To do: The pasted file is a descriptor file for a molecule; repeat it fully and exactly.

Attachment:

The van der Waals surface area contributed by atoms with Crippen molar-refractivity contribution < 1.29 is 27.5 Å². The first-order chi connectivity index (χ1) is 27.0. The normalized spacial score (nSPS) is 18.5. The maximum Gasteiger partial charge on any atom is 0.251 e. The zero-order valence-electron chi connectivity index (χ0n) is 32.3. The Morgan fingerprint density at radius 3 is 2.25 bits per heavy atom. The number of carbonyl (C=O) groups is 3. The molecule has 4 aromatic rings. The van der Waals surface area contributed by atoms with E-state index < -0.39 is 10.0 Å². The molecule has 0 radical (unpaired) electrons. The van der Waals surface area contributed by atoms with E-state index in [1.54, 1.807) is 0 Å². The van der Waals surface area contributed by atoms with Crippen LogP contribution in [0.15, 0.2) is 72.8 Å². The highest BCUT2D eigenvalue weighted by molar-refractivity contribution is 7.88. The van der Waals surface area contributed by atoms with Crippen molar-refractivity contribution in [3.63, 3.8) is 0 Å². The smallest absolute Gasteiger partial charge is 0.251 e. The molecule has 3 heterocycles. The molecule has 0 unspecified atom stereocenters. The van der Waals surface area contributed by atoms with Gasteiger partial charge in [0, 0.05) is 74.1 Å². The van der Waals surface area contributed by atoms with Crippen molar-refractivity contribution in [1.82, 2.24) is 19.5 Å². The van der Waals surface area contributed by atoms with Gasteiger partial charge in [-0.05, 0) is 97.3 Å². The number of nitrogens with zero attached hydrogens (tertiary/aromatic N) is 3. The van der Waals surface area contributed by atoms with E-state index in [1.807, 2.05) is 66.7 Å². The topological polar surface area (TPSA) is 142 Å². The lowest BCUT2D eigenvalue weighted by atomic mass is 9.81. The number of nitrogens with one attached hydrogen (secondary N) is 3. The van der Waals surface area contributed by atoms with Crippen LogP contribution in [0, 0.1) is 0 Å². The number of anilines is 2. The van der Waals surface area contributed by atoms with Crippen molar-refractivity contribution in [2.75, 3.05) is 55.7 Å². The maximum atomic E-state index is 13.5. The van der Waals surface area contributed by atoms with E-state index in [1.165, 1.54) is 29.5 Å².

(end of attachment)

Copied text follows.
The van der Waals surface area contributed by atoms with Crippen molar-refractivity contribution < 1.29 is 27.5 Å². The first-order chi connectivity index (χ1) is 27.0. The normalized spacial score (nSPS) is 18.5. The maximum Gasteiger partial charge on any atom is 0.251 e. The zero-order valence-electron chi connectivity index (χ0n) is 32.3. The Morgan fingerprint density at radius 3 is 2.25 bits per heavy atom. The number of carbonyl (C=O) groups is 3. The molecule has 4 aromatic rings. The van der Waals surface area contributed by atoms with E-state index < -0.39 is 10.0 Å². The molecule has 0 radical (unpaired) electrons. The van der Waals surface area contributed by atoms with E-state index in [1.54, 1.807) is 0 Å². The van der Waals surface area contributed by atoms with Crippen LogP contribution in [0.15, 0.2) is 72.8 Å². The highest BCUT2D eigenvalue weighted by molar-refractivity contribution is 7.88. The van der Waals surface area contributed by atoms with Crippen molar-refractivity contribution in [3.63, 3.8) is 0 Å². The smallest absolute Gasteiger partial charge is 0.251 e. The molecule has 3 heterocycles. The molecule has 0 unspecified atom stereocenters. The van der Waals surface area contributed by atoms with Gasteiger partial charge in [0, 0.05) is 74.1 Å². The van der Waals surface area contributed by atoms with Crippen molar-refractivity contribution in [1.82, 2.24) is 19.5 Å². The van der Waals surface area contributed by atoms with Gasteiger partial charge in [-0.05, 0) is 97.3 Å². The number of nitrogens with zero attached hydrogens (tertiary/aromatic N) is 3. The van der Waals surface area contributed by atoms with E-state index in [1.807, 2.05) is 66.7 Å². The topological polar surface area (TPSA) is 142 Å². The lowest BCUT2D eigenvalue weighted by atomic mass is 9.81. The number of nitrogens with one attached hydrogen (secondary N) is 3. The van der Waals surface area contributed by atoms with Crippen LogP contribution in [0, 0.1) is 0 Å². The number of anilines is 2. The van der Waals surface area contributed by atoms with Crippen molar-refractivity contribution in [2.75, 3.05) is 55.7 Å². The maximum atomic E-state index is 13.5. The van der Waals surface area contributed by atoms with E-state index in [1.165, 1.54) is 29.5 Å².